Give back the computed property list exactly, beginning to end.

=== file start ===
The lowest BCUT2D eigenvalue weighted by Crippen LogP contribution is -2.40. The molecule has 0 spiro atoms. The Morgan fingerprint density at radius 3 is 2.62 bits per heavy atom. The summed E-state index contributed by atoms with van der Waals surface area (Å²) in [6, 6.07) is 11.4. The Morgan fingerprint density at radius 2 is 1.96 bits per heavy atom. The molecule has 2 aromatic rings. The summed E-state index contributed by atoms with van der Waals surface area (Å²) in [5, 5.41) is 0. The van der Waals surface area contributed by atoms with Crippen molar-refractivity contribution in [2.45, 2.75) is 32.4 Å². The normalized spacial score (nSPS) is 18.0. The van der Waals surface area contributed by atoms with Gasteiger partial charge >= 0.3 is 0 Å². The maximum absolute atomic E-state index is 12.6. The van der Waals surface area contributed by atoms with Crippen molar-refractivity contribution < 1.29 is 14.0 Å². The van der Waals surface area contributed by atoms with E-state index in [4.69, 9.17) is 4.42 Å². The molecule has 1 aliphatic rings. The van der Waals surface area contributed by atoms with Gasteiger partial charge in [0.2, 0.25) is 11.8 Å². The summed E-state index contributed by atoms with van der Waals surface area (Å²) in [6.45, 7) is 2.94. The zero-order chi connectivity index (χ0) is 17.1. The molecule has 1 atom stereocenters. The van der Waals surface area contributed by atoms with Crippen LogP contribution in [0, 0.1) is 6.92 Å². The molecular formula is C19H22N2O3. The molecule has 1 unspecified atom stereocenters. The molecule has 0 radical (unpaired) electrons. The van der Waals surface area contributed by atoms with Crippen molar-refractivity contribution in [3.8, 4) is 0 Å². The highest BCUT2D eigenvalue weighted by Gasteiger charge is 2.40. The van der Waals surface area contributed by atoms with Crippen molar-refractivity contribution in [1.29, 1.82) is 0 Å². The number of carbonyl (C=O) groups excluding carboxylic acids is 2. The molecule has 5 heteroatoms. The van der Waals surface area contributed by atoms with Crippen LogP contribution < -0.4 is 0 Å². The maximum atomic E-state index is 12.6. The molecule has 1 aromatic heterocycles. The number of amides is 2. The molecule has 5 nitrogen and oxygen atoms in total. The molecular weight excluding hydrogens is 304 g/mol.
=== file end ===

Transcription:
The lowest BCUT2D eigenvalue weighted by Crippen LogP contribution is -2.40. The molecule has 0 spiro atoms. The Morgan fingerprint density at radius 3 is 2.62 bits per heavy atom. The summed E-state index contributed by atoms with van der Waals surface area (Å²) in [6, 6.07) is 11.4. The Morgan fingerprint density at radius 2 is 1.96 bits per heavy atom. The molecule has 2 aromatic rings. The summed E-state index contributed by atoms with van der Waals surface area (Å²) in [5, 5.41) is 0. The van der Waals surface area contributed by atoms with Crippen molar-refractivity contribution in [2.45, 2.75) is 32.4 Å². The normalized spacial score (nSPS) is 18.0. The van der Waals surface area contributed by atoms with Gasteiger partial charge >= 0.3 is 0 Å². The maximum absolute atomic E-state index is 12.6. The van der Waals surface area contributed by atoms with Crippen molar-refractivity contribution < 1.29 is 14.0 Å². The van der Waals surface area contributed by atoms with E-state index in [4.69, 9.17) is 4.42 Å². The molecule has 1 aliphatic rings. The van der Waals surface area contributed by atoms with Gasteiger partial charge in [0.2, 0.25) is 11.8 Å². The summed E-state index contributed by atoms with van der Waals surface area (Å²) in [6.45, 7) is 2.94. The zero-order chi connectivity index (χ0) is 17.1. The molecule has 1 atom stereocenters. The van der Waals surface area contributed by atoms with Crippen LogP contribution in [0, 0.1) is 6.92 Å². The molecular formula is C19H22N2O3. The molecule has 1 unspecified atom stereocenters. The molecule has 0 radical (unpaired) electrons. The van der Waals surface area contributed by atoms with Crippen molar-refractivity contribution in [3.8, 4) is 0 Å². The highest BCUT2D eigenvalue weighted by Gasteiger charge is 2.40. The van der Waals surface area contributed by atoms with Crippen molar-refractivity contribution in [1.29, 1.82) is 0 Å². The number of carbonyl (C=O) groups excluding carboxylic acids is 2. The molecule has 5 heteroatoms. The van der Waals surface area contributed by atoms with Crippen LogP contribution < -0.4 is 0 Å². The maximum atomic E-state index is 12.6. The molecule has 1 aromatic heterocycles. The number of amides is 2. The molecule has 5 nitrogen and oxygen atoms in total. The molecular weight excluding hydrogens is 304 g/mol.